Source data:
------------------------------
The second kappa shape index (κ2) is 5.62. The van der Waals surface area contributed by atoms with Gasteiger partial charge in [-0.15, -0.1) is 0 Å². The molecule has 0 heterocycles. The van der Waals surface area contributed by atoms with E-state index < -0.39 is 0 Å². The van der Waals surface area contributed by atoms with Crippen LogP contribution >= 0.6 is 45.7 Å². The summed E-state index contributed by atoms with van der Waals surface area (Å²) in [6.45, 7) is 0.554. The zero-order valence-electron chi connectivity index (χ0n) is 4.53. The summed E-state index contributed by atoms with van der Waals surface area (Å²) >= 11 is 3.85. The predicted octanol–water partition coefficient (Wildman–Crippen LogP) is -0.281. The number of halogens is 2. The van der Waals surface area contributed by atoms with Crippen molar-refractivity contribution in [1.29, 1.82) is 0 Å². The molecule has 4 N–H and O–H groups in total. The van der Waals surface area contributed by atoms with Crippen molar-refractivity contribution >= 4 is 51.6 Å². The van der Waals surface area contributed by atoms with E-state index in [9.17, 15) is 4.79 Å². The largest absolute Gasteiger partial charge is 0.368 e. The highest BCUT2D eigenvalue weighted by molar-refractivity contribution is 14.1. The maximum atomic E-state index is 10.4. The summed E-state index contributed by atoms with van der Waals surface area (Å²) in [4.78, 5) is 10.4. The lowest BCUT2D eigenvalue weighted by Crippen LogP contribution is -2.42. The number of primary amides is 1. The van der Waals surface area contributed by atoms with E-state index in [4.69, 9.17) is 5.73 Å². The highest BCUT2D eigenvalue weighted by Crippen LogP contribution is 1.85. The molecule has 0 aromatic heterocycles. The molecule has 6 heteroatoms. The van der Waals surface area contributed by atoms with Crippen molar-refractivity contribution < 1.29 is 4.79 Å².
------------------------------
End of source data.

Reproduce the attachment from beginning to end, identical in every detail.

The second kappa shape index (κ2) is 5.62. The van der Waals surface area contributed by atoms with Gasteiger partial charge in [-0.15, -0.1) is 0 Å². The molecule has 0 heterocycles. The van der Waals surface area contributed by atoms with E-state index < -0.39 is 0 Å². The van der Waals surface area contributed by atoms with Crippen LogP contribution >= 0.6 is 45.7 Å². The summed E-state index contributed by atoms with van der Waals surface area (Å²) in [6.45, 7) is 0.554. The zero-order valence-electron chi connectivity index (χ0n) is 4.53. The summed E-state index contributed by atoms with van der Waals surface area (Å²) >= 11 is 3.85. The predicted octanol–water partition coefficient (Wildman–Crippen LogP) is -0.281. The number of halogens is 2. The van der Waals surface area contributed by atoms with Crippen molar-refractivity contribution in [1.29, 1.82) is 0 Å². The molecule has 4 N–H and O–H groups in total. The van der Waals surface area contributed by atoms with Crippen molar-refractivity contribution >= 4 is 51.6 Å². The van der Waals surface area contributed by atoms with E-state index in [9.17, 15) is 4.79 Å². The largest absolute Gasteiger partial charge is 0.368 e. The highest BCUT2D eigenvalue weighted by molar-refractivity contribution is 14.1. The maximum atomic E-state index is 10.4. The summed E-state index contributed by atoms with van der Waals surface area (Å²) in [4.78, 5) is 10.4. The lowest BCUT2D eigenvalue weighted by Crippen LogP contribution is -2.42. The number of primary amides is 1. The van der Waals surface area contributed by atoms with E-state index in [4.69, 9.17) is 5.73 Å². The highest BCUT2D eigenvalue weighted by Crippen LogP contribution is 1.85. The molecule has 0 aromatic heterocycles. The molecule has 6 heteroatoms. The van der Waals surface area contributed by atoms with Crippen molar-refractivity contribution < 1.29 is 4.79 Å².